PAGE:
I absolutely loved Rhossili Bay and the surrounding Gower Coast. The fabulous drive from Swansea allowed us to take in quaint seaside resorts, rugged coastline and captivating hillsides and farmland.
Once arriving in Rhossili I was taken aback by the sheer beauty of the coastline and of course Rhossili headland and Worm’s Head.
The day started rather drab and grey, but as we slowly made our way to Rhossili, past stunning little villages and quaint little churches, the sun started to make an appearance and as if on cue broke out from behind the clouds as we drove into the village.
Parking is easy in the National Trust car park but beware that it can get very busy!
We stopped for lunch at the Bay Bistro and Coffee House, located right by the car park and entrance to the beach. If it’s sunny out, I can highly recommend sitting out on the picnic benches and enjoying a cream tea. The scones here are huge! Perfectly warmed and comes with fresh clotted cream and a choice of jams. Coupled with a cup of tea, nothing can really beat it while you soak up the view!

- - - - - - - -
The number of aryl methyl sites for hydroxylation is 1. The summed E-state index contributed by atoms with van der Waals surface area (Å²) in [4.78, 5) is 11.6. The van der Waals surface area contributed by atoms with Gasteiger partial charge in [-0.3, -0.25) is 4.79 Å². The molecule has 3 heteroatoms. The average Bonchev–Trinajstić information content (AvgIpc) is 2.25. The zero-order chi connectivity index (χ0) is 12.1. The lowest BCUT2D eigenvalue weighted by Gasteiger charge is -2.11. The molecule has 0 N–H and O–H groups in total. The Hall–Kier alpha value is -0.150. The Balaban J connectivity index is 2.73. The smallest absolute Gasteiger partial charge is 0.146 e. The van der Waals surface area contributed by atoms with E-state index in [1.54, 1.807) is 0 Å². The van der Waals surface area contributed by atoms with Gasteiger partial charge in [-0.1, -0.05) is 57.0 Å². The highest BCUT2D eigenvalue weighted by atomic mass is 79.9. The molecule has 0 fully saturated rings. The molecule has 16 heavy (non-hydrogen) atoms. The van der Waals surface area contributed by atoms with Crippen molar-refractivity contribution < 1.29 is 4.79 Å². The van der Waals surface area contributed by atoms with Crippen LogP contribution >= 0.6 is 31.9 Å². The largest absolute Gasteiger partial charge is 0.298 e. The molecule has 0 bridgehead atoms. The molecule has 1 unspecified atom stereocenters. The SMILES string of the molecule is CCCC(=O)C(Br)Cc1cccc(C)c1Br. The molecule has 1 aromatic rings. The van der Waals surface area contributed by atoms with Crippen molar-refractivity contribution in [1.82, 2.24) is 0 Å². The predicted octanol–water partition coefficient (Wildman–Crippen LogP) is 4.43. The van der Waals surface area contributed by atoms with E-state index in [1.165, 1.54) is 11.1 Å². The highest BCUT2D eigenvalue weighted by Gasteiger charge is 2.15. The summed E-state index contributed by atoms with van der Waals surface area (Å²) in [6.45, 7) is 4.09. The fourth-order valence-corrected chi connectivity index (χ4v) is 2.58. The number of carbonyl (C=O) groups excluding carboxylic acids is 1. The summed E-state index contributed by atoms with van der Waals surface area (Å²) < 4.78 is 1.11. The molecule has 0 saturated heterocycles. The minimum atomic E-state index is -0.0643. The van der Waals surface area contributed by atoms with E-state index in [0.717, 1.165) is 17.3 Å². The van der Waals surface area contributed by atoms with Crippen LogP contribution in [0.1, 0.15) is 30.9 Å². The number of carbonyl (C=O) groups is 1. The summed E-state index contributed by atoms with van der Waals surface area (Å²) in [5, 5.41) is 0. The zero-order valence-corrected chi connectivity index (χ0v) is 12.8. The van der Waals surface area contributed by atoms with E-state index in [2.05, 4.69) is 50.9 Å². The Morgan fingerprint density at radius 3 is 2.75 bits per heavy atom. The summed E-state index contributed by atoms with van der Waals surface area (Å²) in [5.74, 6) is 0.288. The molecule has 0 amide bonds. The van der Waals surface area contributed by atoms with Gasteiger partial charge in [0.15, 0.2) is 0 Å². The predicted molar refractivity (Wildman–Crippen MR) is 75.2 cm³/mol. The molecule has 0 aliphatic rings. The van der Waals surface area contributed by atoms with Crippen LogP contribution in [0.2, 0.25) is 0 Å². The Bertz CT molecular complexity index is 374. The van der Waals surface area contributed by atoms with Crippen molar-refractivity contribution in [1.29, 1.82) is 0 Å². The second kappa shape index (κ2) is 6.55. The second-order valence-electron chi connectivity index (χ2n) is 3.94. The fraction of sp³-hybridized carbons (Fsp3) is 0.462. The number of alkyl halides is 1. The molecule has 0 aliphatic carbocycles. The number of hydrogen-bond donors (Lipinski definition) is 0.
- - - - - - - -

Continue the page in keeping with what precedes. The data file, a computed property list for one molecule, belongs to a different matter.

Once fuelled up and ready to go we explored the surrounding area, and the highlight for me was definitely Rhossili Headland, as it really gave you the opportunity to take in the beach and all its highlights! Do give yourself at least half an hour to walk up to Worm’s Head, and don’t forget to enjoy the view.
The village isn’t very big, but it has a small church perched overlooking the coast, a few shops and restaurants, a hotel, and an ice cream parlor. You can even learn to surf.
And my top tip? Stay for the sunset. You will not be disappointed!
One thing is for sure, I will be returning to this idyllic piece of Welsh paradise, and I might just have to bring a surf board with me next time…! Is this Britain’s best beach? Only you can decide, but if I were you, i’d be heading down as soon as you can!